Updated: Nov 9, 2020
As autumn sets in I crave a warm drink in the evenings, yet it's highly likely I've reached my coffee quota already. Herbal tea is great but personally, I can only stomach one per day. Also, I want to give my daughter a warm drink to get her ready for sleep, but hot chocolate isn't appropriate every night. So I've been experimenting with making my own warm drinks and they've made bedtime stories with my daughter and my blanket and film nights, even cosier. What's more, they're all very easy 3-minute makes. Here are my favourites:
1. Warm Apple and Cinnamon Drink
Cloudy apple juice (half a mug’s worth)
1 tsp cinnamon (powder or else 1 stick)
All you need do is to place/pour it all into a saucepan and heat until just before boiling. Since the smell is so irresistible, I add some cold apple juice to my cup so I can start sipping immediately. This feels like Autumn in a cup. Deliciously sweet but with the warmth of the cloves (take these out prior to drinking to avoid accidentally eating). This is my daughter's favourite.
2. Pomegranate and Star Anise
2 x star anise
1 tsp agave
Squeeze of lemon juice
Soothing, sweet and delicate, this warm tea is lovely on wintery afternoons. Plus, it’s a great way to
use up the last half of pomegranate that so often goes to waste. I’m sure this recipe would work with pomegranate juice from the shop, but since that’s not something I generally buy, I’ve used fresh pomegranate. If you’re not someone who usually buys this then I urge you to try it. One whole pomegranate goes so so much further than those very expensive plastic packets of pomegranate seeds. I use them in salads, wraps and couscous. They are packed full of antioxidants and can help to soothe a sore throat. However, each pomegranate contains hundreds of seeds and juice that often goes to waste. So, making tea from the leftovers is a glorious solution. Use roughly a quarter of the pomegranate and tease out the seeds, over a saucepan. Don’t worry about any of the skin getting into the pan and give the fruit a few good squeezes to get all that pink berry juice out too. Add 150ml of water, a squeeze of lemon juice, 2 star anise and the Algarve (or honey if preferred), bring to the boil and then simmer for 3 minutes further to allow the flavours to infuse. Strain before drinking so you don’t get any nasty pomegranate skin in your lovely sweet drink.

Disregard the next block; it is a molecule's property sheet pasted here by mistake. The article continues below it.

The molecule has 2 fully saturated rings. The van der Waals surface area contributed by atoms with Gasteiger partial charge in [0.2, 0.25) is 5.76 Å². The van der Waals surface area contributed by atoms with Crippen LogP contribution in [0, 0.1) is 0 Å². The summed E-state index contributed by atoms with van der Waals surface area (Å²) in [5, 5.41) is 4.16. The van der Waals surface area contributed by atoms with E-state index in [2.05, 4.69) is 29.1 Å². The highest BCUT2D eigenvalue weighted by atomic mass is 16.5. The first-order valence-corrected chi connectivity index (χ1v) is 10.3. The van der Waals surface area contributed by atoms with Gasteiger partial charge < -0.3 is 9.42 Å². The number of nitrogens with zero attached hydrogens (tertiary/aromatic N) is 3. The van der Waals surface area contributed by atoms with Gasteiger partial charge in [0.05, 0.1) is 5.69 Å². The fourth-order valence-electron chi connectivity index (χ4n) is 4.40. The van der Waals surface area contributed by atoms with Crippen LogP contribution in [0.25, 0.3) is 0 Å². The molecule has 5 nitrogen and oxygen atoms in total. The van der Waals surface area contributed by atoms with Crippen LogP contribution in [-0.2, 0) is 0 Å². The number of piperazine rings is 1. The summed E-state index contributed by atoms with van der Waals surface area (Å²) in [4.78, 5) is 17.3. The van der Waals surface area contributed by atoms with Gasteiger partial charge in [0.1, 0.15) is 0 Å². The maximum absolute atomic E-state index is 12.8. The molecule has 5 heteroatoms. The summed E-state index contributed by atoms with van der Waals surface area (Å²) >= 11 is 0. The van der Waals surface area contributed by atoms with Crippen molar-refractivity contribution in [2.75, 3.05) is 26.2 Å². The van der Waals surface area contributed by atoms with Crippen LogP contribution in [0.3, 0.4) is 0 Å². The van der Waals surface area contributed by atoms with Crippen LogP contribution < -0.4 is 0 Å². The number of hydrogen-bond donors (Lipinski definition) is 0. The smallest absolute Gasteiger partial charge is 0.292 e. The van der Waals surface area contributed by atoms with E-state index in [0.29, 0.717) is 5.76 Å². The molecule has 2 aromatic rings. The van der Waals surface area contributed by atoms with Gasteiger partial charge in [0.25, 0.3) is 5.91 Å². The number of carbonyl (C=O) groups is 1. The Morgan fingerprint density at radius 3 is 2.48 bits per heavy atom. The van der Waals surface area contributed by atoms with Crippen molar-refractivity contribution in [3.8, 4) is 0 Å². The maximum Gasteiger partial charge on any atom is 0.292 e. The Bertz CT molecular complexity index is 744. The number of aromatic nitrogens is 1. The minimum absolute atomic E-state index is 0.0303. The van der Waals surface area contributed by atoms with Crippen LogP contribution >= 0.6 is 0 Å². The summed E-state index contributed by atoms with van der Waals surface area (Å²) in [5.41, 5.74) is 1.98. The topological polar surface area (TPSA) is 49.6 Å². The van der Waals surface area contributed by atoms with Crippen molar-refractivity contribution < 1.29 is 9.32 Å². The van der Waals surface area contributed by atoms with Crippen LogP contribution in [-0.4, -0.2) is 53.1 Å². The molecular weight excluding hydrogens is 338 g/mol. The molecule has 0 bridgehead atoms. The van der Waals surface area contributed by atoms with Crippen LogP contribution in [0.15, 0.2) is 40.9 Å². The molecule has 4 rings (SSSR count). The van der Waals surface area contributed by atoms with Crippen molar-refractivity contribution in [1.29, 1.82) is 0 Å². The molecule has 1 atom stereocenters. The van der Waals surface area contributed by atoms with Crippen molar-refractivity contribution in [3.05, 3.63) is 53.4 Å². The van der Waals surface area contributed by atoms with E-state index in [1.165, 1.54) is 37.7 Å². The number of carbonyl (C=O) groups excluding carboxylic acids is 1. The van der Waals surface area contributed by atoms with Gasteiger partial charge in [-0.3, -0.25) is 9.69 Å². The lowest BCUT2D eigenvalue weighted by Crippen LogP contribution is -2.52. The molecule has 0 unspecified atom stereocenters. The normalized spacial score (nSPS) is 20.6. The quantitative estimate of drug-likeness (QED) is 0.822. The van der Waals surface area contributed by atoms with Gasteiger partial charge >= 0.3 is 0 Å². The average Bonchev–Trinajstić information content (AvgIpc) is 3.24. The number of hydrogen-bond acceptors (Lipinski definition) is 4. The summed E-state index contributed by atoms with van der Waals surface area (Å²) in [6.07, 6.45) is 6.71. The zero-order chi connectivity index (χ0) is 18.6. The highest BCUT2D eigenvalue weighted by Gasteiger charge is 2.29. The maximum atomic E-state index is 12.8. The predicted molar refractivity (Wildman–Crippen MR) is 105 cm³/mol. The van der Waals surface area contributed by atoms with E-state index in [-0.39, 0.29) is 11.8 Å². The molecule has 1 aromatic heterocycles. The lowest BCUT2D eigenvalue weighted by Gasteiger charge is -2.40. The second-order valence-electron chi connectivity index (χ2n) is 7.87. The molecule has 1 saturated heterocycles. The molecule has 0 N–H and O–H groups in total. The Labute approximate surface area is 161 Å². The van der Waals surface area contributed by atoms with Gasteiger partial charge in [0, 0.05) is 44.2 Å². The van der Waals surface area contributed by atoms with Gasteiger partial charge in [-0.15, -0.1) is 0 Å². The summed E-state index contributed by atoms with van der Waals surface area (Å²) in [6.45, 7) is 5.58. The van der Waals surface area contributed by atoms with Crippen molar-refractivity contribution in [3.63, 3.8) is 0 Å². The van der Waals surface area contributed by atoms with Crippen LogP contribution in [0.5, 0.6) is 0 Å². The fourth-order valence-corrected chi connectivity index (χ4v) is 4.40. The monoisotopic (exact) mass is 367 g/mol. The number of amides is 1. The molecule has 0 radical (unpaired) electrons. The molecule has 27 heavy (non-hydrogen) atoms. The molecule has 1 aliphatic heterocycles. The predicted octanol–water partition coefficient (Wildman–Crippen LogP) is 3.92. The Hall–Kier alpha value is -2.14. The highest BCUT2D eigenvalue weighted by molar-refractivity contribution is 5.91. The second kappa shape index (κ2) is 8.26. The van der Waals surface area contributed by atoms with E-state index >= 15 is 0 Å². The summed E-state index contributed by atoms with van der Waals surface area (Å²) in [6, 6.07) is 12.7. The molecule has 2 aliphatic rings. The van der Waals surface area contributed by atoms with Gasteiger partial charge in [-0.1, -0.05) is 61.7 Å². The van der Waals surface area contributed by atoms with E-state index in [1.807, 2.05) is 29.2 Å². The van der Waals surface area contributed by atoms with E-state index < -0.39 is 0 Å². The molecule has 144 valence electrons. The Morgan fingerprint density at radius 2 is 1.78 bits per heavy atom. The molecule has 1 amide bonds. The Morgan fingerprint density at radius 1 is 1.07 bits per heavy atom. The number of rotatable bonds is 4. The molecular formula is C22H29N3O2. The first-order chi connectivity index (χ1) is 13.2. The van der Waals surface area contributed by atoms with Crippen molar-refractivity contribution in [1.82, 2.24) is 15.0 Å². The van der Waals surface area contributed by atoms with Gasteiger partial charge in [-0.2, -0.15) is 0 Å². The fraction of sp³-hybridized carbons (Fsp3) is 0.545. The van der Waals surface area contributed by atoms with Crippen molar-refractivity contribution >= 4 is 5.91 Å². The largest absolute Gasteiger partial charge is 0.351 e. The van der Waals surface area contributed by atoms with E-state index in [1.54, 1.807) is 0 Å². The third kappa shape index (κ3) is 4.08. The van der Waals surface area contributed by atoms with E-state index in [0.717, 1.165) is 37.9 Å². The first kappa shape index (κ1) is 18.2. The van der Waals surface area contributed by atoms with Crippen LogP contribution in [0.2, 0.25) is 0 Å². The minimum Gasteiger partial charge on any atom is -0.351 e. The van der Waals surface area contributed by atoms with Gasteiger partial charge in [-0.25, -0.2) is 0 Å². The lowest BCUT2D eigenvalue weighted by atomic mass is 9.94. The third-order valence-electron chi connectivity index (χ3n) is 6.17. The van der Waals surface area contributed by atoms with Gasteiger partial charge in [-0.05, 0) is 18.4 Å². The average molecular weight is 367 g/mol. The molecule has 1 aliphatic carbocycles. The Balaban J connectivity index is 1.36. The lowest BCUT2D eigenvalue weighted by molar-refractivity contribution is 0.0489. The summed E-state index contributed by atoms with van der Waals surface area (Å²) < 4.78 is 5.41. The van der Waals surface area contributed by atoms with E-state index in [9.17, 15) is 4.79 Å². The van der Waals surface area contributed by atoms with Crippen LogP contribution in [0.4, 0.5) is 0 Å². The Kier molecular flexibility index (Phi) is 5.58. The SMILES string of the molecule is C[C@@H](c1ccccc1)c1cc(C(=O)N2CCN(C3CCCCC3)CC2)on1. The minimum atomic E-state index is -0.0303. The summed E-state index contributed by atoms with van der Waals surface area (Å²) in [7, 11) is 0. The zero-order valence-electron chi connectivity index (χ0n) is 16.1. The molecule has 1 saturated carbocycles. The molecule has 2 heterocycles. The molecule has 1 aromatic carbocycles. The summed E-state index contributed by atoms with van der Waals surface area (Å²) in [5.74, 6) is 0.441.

3. Homemade Lemon and Ginger Tea
Half a Lemon
150ml of water
Thumb sized piece of fresh ginger
If you feel a cold coming in then this is definitely a tea for you. Lemon and ginger go together like chocolate and wine, but they’re much better for you. To get the best taste and full health benefits, use fresh ginger root. Lemon is rich in vitamin C and ginger is both anti-inflammatory and can aid digestion. If there’s a man in your life it may be worth mentioning that ginger is rumoured to be a natural testosterone booster too. Pour 150ml of water into a saucepan and cut yourself a thumb-sized piece of ginger. Grate this over your saucepan so you don’t waste those juices. Squeeze the juice of half a lemon into the pan then dump the lemon skin into the water too for extra flavour. Simmer slowly for at least 5 minutes then pour into your favourite mug and enjoy.
4. Warm Cranberry And Orange
Cranberry juice (150ml)
¼ Orange and peel
I’ll be honest, this one isn’t my favourite. It’s a little sharp for my taste but then I’m not a big fruit fan. It’s important to let this one simmer to really allow the cloves to infuse that woody flavour which will help neutralise the sweetness of the fruit. Still, I rate this one because I swear by cranberry juice when it’s my time of the month. Nothing seems to calm my system so naturally and ease those period pains. The science for this is far from concrete so maybe it’s a placebo, but it works in some way for me.
Again, this is an easy one. Simmer the cranberry juice and add a couple of slices of orange - peel and all. Make sure you give the orange section a gentle squeeze over the pan before adding. You want the main taste to be of cranberry with hints of orange, which is why adding slices of the fruit and not orange juice is important. The cloves are also important so add them in straight away and simmer the mixture for up to 6 minutes to allow for infusion. You can strain this or leave the orange peel to fall into your drink. Just watch out for the cloves. They are an unwelcome strong flavour to feel the full power off, so you won’t want the actual cloves in your drink. Remember, with all of these recipes, you won’t necessarily want to consume a big mug of it as you would tea or coffee. The flavours are far more intense and you’ll likely find you just need a half cup to warm you up and feel those lovely fruity benefits.